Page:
I recently came across a particularly disturbing story of tragic consequences at a 13-year-old Little League game. No, it wasn't about parents fighting in the stands or a steroids in the club house, but a story of protection from the realities of competition.
Columnist Dennis Prager describes the story his friend told him recently:
"His son's team was winning 24-7 as the game entered the last inning. When he looked up at the scoreboard, he noticed that the score read 0-0. Naturally, he inquired as to what happened -- was the scoreboard perhaps broken? -- and was told that the winning team's coach asked the scoreboard keeper to change the score. He and some of the parents were concerned that the boys on the losing team felt humiliated. In order to ensure that the boys losing by a lopsided score would not feel too bad, the score was changed."
Prager goes on to blame "The Left" for "sissyfying" the country. But this is clearly not some Liberal conspiracy. There are just as many Republicans as Democrats in the stands, schools, and homes where such behavior goes on.
The tragedy here is that we have yet more proof that children today are missing the challenges that lead to improvement. And it's not a function of the MTV Videogames, but rather the parents who are imposing a seemingly universal belief system on the rising generation of children.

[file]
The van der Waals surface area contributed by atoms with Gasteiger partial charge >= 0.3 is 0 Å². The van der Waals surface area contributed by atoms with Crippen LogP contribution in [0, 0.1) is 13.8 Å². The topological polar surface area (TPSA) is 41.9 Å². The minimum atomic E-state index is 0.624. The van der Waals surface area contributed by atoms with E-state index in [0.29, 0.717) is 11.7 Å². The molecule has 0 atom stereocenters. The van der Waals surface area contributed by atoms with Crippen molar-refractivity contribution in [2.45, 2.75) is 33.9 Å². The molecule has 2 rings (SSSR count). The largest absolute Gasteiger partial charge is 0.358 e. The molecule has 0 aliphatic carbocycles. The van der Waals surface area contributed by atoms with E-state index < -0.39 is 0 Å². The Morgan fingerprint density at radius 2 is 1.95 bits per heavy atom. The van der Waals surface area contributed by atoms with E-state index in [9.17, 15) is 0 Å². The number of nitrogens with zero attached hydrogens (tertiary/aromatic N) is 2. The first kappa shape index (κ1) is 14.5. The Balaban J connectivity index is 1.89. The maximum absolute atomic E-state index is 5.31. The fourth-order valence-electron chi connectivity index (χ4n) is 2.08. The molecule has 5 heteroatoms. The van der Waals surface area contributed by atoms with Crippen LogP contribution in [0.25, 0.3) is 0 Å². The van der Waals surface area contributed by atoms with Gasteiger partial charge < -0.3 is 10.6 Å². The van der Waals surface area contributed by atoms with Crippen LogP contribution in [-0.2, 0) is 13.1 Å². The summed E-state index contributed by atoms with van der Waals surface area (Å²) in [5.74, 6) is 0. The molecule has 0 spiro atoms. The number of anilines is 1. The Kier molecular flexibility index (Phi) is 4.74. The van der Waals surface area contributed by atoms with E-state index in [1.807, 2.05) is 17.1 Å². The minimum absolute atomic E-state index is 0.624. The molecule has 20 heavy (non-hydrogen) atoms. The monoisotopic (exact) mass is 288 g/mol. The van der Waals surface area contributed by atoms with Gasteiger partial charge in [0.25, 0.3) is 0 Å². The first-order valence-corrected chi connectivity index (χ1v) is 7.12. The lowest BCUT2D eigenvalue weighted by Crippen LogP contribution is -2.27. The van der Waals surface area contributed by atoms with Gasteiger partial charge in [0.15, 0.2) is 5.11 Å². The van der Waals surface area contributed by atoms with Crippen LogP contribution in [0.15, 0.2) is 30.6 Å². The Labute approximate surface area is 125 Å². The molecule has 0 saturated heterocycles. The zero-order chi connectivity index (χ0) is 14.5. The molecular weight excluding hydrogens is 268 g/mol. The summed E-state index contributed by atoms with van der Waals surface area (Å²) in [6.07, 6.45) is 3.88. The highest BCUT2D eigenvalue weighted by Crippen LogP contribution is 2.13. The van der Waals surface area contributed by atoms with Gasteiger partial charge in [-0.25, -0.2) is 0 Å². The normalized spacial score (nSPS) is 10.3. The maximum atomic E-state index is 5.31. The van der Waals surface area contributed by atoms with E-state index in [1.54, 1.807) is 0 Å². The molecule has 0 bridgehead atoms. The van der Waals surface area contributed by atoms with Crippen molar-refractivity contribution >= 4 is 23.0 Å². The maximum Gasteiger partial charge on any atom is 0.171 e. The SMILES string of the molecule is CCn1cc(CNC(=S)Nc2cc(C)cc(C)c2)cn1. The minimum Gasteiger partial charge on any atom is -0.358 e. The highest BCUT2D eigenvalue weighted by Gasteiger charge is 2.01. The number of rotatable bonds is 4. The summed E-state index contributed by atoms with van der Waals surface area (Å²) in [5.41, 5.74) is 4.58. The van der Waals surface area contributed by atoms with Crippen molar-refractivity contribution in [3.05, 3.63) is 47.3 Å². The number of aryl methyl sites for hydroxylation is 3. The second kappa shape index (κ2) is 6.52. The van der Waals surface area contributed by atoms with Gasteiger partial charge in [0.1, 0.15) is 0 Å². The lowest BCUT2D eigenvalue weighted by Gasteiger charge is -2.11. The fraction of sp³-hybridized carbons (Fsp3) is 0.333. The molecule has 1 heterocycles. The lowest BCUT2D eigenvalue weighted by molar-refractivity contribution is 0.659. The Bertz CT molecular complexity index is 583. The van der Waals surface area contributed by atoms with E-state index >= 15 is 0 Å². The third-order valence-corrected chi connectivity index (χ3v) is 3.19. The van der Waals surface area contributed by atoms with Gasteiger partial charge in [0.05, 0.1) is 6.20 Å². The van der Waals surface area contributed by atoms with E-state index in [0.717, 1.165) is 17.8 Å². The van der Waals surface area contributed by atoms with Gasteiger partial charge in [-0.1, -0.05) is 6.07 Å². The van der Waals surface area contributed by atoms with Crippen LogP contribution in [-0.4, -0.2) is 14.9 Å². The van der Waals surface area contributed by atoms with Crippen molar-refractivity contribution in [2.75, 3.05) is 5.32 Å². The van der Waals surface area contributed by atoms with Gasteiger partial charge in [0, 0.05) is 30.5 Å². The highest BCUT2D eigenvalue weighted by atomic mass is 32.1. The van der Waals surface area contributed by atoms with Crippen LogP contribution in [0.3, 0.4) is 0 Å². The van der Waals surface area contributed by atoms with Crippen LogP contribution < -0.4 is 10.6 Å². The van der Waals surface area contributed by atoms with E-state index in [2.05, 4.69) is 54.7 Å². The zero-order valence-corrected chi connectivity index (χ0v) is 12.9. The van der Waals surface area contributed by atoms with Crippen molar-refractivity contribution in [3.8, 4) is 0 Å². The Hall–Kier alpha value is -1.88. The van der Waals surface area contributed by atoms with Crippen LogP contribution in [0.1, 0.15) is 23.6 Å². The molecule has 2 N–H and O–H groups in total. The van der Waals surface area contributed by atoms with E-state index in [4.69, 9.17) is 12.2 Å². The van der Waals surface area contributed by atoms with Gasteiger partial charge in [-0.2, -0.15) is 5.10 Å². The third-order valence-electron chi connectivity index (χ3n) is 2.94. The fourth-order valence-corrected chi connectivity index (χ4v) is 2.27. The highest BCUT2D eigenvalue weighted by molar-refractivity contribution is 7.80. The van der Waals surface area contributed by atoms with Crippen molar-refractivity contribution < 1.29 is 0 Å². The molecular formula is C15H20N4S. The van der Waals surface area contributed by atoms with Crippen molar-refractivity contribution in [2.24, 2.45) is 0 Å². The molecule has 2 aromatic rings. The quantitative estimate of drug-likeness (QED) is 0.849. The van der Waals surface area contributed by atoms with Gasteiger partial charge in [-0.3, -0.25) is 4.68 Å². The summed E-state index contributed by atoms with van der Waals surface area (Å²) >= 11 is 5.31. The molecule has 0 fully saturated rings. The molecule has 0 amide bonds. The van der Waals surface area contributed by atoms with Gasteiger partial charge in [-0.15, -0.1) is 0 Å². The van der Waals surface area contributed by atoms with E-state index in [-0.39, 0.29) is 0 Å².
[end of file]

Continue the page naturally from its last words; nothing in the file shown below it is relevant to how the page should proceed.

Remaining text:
Overall, this story parallels that of helicopter parents, which I touched on a few weeks ago. Helicopter parents see their duty to hover over their children through college and even into their careers, always pulling them out of a crisis, heaping praise on small wins, and pushing them in particular directions.
I continue to grow concerned for this generation of Americans, who have had life so good that they have not grown the immunities and solutions to life's small and large challenges. How will they respond when the real challenges come? Or will they be sheltered for life, and we will miss this generation's fair share of Bill Gates's, Steve Jobs's, and Sergey Brins?
Maybe there will be good, however, as the country's lower-middle-class and poor kids will have a true advantage in our society - not through some government handout or quota program - but rather the advantage of overcoming tough situations. Thanks to a hunger for more and confidence from facing real challenges, they may become the real leaders and success stories of the next generation.
Alternatively, we might see the next true "movement" of a generation growing up. The Boomer generation rose up in the 60s at least in part as a reaction to their parents' constricting beliefs. Maybe we shall see a similar response in the future, as this generation rises up and reclaims its independence. Maybe "Free Love" will become "Free Will".